None of us will forget the marches and sit downs and the constant presence on the Embarcadero.

One historic illustration of the excitement is that the Mayor’s Office called me and asked to “help.”

“Tim, can you come to City Hall?”

“I will only come if I can bring an Occupy organizer, OK?”

The Mayor’s Office offered the Labor Council an abandoned school and playground in the Mission with working bathrooms. Wow! We would only have to pay $1,000 a month for liability insurance. Sounded good to me. But that wasn’t what Occupy was about. Occupy was not going to get coopted at any price.

Eventually the momentum slowed. There was no plan for any ongoing structure. The Bernie Sanders thing and the Black Lives Matter and the Social Democrats would later use the issues spawned by Occupy to make more ongoing “structures,” but the moments and weeks of Occupy changed and radicalized many new organizers who were looking for a spark to stay engaged.

The Bocce Ball Court stayed crowded and vital, but the health conditions began to erode. Non-political homeless folks who were part of our movement by finding a safe home still had to pee, and Occupy’s base began to outweigh the porta potties. Even the health and safety volunteers had their hands tied. City Hall was looking for a way out.

But they played into our hands when my reconnaissance informed me that the police were told to dismantle the encampment on a date certain. I was encouraged to negotiate, a position that I had no authority to do because nobody would ever agree to disband. On the night the order was given to descend, I heard that 200 cops were being trained on Treasure Island. So I organized half of the Board of Supervisors and many labor leaders to come to Occupy to resist.

I was told they were all in uniform and with billy clubs and shields like they were going to defend the Edmond Pettis fucking Bridge.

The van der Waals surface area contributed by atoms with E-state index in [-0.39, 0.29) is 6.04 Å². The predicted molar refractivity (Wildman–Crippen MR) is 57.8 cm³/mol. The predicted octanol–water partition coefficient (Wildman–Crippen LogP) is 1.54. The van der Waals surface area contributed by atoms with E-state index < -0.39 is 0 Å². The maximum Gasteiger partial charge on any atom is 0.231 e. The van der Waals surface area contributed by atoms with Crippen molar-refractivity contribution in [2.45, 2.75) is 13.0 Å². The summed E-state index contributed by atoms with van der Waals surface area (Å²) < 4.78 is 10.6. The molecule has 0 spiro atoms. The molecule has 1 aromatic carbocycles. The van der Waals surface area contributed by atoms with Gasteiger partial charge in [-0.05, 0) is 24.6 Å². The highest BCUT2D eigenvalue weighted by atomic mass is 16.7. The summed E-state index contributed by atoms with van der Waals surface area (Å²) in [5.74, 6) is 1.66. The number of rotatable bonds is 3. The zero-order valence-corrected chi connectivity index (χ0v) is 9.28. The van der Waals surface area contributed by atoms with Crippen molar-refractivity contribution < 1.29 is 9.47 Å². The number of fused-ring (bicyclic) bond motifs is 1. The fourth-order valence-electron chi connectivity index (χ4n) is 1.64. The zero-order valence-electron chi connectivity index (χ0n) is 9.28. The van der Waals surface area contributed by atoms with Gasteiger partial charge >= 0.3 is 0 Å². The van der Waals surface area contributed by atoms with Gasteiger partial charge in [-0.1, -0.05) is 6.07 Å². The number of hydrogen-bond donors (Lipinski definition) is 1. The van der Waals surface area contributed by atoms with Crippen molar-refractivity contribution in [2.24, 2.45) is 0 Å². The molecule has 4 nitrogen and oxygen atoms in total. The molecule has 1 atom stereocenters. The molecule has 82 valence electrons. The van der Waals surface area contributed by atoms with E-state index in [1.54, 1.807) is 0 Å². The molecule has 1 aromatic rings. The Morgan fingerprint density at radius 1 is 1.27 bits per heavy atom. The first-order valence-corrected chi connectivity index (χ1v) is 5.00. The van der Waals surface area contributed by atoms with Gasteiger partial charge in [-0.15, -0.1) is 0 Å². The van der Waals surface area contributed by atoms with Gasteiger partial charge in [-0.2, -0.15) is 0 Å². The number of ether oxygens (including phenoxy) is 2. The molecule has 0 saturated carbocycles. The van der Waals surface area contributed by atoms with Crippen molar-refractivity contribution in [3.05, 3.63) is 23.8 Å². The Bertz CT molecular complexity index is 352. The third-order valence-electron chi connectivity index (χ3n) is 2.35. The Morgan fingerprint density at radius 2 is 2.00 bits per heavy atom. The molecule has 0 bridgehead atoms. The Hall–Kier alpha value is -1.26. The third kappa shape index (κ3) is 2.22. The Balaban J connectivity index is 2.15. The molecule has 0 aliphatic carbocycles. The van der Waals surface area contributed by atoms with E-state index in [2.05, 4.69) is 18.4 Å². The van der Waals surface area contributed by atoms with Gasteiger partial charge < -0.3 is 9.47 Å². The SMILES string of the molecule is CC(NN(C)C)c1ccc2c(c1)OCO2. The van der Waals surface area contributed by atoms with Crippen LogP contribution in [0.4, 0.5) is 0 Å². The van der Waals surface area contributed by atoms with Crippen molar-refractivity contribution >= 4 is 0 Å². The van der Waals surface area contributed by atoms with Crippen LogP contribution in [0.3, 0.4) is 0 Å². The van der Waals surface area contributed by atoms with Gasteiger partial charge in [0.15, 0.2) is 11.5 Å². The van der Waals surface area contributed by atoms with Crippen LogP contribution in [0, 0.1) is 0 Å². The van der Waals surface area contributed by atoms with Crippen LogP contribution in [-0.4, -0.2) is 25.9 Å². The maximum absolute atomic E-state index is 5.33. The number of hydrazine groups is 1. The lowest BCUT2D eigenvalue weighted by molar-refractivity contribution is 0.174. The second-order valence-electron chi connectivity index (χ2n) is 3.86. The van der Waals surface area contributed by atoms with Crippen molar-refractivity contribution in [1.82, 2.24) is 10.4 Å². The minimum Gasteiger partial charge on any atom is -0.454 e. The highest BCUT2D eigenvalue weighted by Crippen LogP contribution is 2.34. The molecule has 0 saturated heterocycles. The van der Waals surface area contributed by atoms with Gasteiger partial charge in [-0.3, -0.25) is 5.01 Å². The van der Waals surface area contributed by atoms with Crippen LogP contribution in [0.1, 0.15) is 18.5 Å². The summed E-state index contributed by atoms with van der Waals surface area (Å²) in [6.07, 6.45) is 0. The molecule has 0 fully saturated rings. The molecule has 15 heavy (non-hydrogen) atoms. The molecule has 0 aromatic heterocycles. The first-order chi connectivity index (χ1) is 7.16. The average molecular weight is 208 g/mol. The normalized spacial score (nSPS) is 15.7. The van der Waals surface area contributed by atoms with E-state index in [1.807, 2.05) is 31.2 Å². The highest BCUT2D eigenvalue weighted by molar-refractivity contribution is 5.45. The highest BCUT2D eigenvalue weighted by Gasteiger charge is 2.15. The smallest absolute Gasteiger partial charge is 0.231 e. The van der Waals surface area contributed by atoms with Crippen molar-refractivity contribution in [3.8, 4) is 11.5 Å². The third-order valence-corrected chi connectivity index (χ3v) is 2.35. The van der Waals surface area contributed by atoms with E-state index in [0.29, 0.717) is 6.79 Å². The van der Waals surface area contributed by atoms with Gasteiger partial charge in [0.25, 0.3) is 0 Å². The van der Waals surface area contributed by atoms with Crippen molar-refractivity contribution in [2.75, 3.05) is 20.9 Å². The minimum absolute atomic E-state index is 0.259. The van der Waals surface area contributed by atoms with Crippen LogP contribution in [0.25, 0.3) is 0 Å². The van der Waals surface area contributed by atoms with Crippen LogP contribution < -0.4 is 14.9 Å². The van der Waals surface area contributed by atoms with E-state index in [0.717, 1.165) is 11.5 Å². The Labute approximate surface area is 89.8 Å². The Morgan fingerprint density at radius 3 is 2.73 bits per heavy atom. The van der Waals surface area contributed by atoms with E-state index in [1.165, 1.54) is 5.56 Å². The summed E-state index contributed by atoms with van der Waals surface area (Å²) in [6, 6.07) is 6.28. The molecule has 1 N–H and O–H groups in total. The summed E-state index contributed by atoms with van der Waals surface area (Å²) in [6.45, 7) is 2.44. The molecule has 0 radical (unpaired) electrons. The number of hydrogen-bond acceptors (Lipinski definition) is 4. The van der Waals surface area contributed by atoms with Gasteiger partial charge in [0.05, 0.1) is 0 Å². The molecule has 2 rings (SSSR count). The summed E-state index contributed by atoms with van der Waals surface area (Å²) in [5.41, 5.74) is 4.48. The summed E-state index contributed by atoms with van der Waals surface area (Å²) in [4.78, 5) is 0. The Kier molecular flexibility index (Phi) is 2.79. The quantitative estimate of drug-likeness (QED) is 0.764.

I engaged all media, who gladly flocked down for this “standoff.” Occupier organizers had a ball and drove us crazy by moving us from place to place on the Bocce Ball Court for the best position “to fight the police.”

Finally, looking towards the Bay Bridge, I noticed the lights got brighter and, sure enough, brightly lit black trucks and wagons were marching towards San Francisco.

It was midnight and all the TV cameras were lit up as I arranged for us to sit at the (finally decided) entrance to the park.

We all chanted “99, 99! Occupy, Occupy!”

Eventually my phone rang, and I was told that the police had turned back. We stood up in celebration. Folks gave media quotes. We declared Victory.

Zucotti Park and San Francisco were the longest and most publicized Occupy demonstrations. It was pretty inspiring. Game changing.

Two days later Park and Rec and Public Works cleared the last of the homeless stranglers, and the older Italian guys could resume rolling their bocce balls.

Tim Paulson was executive director of the San Francisco Labor Council.